Banjo Making: Early Considerations

An understanding of the banjo's parts is essential to banjo making. This diagram displays a banjo with all of its parts labeled.
An understanding of the banjo’s parts is essential to banjo making. This diagram displays a banjo with all of its parts labeled.

This blog is intended to be accessible to wood workers and banjo people of all stripes and skill levels. If you are completely new to wood working you may wish to consult an introductory manual, tolerant friend, or better yet, get a part-time job in a custom cabinet shop. It is important to become familiar with safety concerns associated with the operation of power tools as it is possible to become badly injured or even get yourself killed from the misuse of a power tool. The biggest dangers in the wood shop are not paying attention, being careless, and failing to think an operation through.

My own interest in banjo making developed through playing music and the wish to own a really cool banjo. Although having done some very basic woodworking in my past I was poorly equipped for banjo making. I started out by making “cookie tin” banjos in my living room. The “cookie tin” phase helped me to acquire some of the basic hand tools I needed and helped me appreciate the skill that is required to make good use of them. About that time I was fortunate to become acquainted with Mac Traynham who is not only a great banjo maker and player, but also runs a cabinet shop. With lots of patience on my own part and on the part of Mac, I slowly developed the skills required to make a great banjo.

To learn more about Mac’s work and music please visit mactraynham.com

This blog focuses on the construction of 5 string open back banjos. Much of the information here is transferable to other types of woodworking and instrument building projects. Hopefully I’ve broken up the task of making a banjo into smaller tasks that make the whole process easy to understand. There are often many ways to accomplish the same job, the processes here are for reference only. Every shop, tool, and woodworker is a little different so adjust accordingly.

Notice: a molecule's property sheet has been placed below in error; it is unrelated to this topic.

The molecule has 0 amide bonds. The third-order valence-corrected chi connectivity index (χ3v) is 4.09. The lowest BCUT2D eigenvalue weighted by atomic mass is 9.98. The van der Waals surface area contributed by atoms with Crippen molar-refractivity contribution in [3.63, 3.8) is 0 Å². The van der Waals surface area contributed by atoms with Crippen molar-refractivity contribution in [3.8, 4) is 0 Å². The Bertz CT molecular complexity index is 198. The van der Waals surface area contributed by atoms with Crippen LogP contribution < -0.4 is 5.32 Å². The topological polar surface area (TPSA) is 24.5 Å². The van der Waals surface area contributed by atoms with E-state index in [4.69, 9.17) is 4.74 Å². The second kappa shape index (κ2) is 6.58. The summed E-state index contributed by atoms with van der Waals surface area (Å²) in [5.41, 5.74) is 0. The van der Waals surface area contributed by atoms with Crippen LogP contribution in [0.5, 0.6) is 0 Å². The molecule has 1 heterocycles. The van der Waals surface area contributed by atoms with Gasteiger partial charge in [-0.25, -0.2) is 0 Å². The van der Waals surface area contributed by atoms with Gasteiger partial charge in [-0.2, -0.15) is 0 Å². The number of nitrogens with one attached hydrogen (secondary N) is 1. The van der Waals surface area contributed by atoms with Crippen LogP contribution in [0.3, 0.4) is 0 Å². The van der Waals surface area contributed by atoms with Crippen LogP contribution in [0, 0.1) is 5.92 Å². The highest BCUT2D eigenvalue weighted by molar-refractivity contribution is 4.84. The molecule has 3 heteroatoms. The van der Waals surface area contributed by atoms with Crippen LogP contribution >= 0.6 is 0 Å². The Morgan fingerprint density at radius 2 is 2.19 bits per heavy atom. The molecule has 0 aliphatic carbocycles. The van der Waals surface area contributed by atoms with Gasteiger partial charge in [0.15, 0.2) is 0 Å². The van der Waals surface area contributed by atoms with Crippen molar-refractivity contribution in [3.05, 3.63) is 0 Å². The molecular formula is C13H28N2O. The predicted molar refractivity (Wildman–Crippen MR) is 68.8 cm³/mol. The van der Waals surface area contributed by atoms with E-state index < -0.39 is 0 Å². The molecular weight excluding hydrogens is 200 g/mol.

Banjo Making is a Process.

Think about all of the parts and steps in the process before ever beginning to build. Plan your design. It’s beneficial to have a banjo on hand to use as a three-dimensional model. Whenever you have the opportunity, take special notice of the structural details of other banjos. Studying other instruments will inform your preferences and taste.

Every banjo has a neck and a rim. The neck allows for noting and the rim acts as a frame to stretch a membrane across. The membrane, which is commonly called the “head”, acts as the soundboard. The neck and the rim are constructed separately. Bringing these two basic parts together to become a banjo is a challenge and is accomplished by adding a third basic part, the dowel stick. The dowel is found on the inside of the banjo rim. The dowel is rarely seen while the banjo is being played. In the case of a resonator banjo the dowel is almost never seen because it is concealed by the resonator.

There are as many approaches to banjo making as there are people who make banjos. Building from scratch is a great experience that requires a fairly extensive tool set and work space. Purchasing and assembling prefabricated parts is also a great approach to banjo making. Regardless of whether you make all of your parts or buy some of them, a look at banjo making processes that work for others will prove helpful.

 

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